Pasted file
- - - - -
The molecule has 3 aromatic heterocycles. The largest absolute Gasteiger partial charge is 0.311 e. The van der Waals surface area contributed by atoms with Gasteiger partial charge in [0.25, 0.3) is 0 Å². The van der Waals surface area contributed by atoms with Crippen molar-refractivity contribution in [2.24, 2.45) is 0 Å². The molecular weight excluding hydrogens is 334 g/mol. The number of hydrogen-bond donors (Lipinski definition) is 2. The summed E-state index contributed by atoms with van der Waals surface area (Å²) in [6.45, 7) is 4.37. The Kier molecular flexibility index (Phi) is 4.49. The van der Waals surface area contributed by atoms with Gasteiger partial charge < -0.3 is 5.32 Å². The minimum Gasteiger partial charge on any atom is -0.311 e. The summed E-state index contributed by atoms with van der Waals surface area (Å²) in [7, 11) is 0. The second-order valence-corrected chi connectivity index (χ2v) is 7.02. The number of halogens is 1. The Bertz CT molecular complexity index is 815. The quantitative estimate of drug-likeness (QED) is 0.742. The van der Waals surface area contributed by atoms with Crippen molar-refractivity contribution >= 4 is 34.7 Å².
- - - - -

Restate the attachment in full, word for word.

The molecule has 3 aromatic heterocycles. The largest absolute Gasteiger partial charge is 0.311 e. The van der Waals surface area contributed by atoms with Gasteiger partial charge in [0.25, 0.3) is 0 Å². The van der Waals surface area contributed by atoms with Crippen molar-refractivity contribution in [2.24, 2.45) is 0 Å². The molecular weight excluding hydrogens is 334 g/mol. The number of hydrogen-bond donors (Lipinski definition) is 2. The summed E-state index contributed by atoms with van der Waals surface area (Å²) in [6.45, 7) is 4.37. The Kier molecular flexibility index (Phi) is 4.49. The van der Waals surface area contributed by atoms with Gasteiger partial charge < -0.3 is 5.32 Å². The minimum Gasteiger partial charge on any atom is -0.311 e. The summed E-state index contributed by atoms with van der Waals surface area (Å²) in [7, 11) is 0. The second-order valence-corrected chi connectivity index (χ2v) is 7.02. The number of halogens is 1. The Bertz CT molecular complexity index is 815. The quantitative estimate of drug-likeness (QED) is 0.742. The van der Waals surface area contributed by atoms with Crippen molar-refractivity contribution >= 4 is 34.7 Å².